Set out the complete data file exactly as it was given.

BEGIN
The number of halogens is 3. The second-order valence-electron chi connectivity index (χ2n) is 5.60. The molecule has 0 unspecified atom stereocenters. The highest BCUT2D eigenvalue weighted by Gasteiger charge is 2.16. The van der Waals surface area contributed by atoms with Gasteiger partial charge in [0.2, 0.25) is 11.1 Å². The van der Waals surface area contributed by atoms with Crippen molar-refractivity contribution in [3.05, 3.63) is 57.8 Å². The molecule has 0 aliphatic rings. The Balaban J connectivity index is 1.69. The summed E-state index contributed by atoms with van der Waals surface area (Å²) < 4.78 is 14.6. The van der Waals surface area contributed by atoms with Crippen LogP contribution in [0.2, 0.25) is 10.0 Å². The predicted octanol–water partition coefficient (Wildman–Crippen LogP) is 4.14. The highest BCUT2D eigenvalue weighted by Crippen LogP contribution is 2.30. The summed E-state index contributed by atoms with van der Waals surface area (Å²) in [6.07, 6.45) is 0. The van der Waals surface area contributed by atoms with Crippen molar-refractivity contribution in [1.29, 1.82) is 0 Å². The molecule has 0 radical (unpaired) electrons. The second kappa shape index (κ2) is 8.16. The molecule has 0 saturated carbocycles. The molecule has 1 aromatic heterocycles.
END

The number of halogens is 3. The second-order valence-electron chi connectivity index (χ2n) is 5.60. The molecule has 0 unspecified atom stereocenters. The highest BCUT2D eigenvalue weighted by Gasteiger charge is 2.16. The van der Waals surface area contributed by atoms with Gasteiger partial charge in [0.2, 0.25) is 11.1 Å². The van der Waals surface area contributed by atoms with Crippen molar-refractivity contribution in [3.05, 3.63) is 57.8 Å². The molecule has 0 aliphatic rings. The Balaban J connectivity index is 1.69. The summed E-state index contributed by atoms with van der Waals surface area (Å²) < 4.78 is 14.6. The van der Waals surface area contributed by atoms with Crippen LogP contribution in [0.2, 0.25) is 10.0 Å². The predicted octanol–water partition coefficient (Wildman–Crippen LogP) is 4.14. The highest BCUT2D eigenvalue weighted by Crippen LogP contribution is 2.30. The summed E-state index contributed by atoms with van der Waals surface area (Å²) in [6.07, 6.45) is 0. The van der Waals surface area contributed by atoms with Crippen molar-refractivity contribution in [1.29, 1.82) is 0 Å². The molecule has 0 radical (unpaired) electrons. The second kappa shape index (κ2) is 8.16. The molecule has 0 saturated carbocycles. The molecule has 1 aromatic heterocycles.